[linux-elitists] Walmart $168.00 PC

Jeff Waugh jdub@perkypants.org
Mon Jun 14 13:15:10 PDT 2004

<quote who="Mister Bad">

>    1) Balance of trade. Computer hardware jobs fled the US and Europe
>       _years_ ago. Now they're fleeing parts of Asia to other
>       developing countries. It's a global economy, but nobody in
>       Indonesia is buying electronic equipment made in Milwaukee. The
>       balance is really skewed.

Why do you want US citizens doing the cruddy jobs? Aren't you all too smart
for those?

>    2) Labor standards. Most computer hardware, and especially
>       microcomputer hardware, is made and assembled in countries with
>       extremely low labor standards, and poor records of democracy to
>       correct those problems. Union-made computer hardware is
>       practically non-existent. (No matter how you feel about unions,
>       their existence in a country _does_ show that laborers have some
>       power to make decisions about their labor.)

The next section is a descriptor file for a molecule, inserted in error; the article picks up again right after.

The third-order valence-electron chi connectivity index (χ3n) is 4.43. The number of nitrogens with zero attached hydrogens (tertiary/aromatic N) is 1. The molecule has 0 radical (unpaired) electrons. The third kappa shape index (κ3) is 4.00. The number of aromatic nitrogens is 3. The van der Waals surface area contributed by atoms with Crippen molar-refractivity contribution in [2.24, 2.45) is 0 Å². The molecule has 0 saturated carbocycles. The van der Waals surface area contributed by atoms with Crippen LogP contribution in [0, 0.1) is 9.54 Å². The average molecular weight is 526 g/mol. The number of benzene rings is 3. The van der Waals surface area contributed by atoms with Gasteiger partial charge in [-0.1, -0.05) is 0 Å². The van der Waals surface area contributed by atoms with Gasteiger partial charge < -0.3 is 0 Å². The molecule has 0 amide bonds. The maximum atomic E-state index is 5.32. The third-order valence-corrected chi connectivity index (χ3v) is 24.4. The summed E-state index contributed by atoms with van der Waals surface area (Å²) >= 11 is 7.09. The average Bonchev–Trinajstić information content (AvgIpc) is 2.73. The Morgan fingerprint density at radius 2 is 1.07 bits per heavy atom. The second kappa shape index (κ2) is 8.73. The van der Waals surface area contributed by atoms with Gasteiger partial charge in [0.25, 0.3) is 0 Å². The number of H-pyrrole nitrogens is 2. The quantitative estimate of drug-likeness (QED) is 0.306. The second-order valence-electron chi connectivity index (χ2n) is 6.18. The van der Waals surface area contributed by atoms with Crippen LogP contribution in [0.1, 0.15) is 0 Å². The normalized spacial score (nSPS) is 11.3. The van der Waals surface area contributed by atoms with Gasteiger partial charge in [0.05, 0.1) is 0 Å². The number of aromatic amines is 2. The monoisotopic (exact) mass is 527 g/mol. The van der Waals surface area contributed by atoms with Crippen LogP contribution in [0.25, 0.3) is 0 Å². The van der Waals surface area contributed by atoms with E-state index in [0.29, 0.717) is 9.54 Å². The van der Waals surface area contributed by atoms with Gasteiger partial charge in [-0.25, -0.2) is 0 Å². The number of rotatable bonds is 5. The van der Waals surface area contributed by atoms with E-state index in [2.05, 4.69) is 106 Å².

But then, the US labour standards are poor enough that everyone else laughs,
but expensive enough that the jobs go elsewhere. Who's happy? Most of South
East Asia.

>    3) Respect for small towns and local economies. When big computer
>       manufacturers _do_ set up shop in the US, they usually squeeze
>       huge tax concessions -- or even grants! -- from local
>       governments for the privilege of getting the headquarters
>       there. Since they're usually business ops or research centers,
>       they bring in people from out of town to work. The jobs they
>       create are menial, rather than semi-skilled technical work.

Right, so, kick 'em out and do something more useful with the well-educated
populace's time. Offshore all the menial crap (which includes writing boring
systems in Java or C++), and provide better education for US citizens to
keep the pace up *and* shift careers as the market changes.

You're not meant to push the standover free market tactics and maintain a
rampant nationalistic protectionism all at the same time. But amazingly, it

- Jeff

GVADEC 2004: Kristiansand, Norway                    http://2004.guadec.org/
                                   A: No.
               Q: Should I include quotations after my reply?
                               - Nick Moffitt

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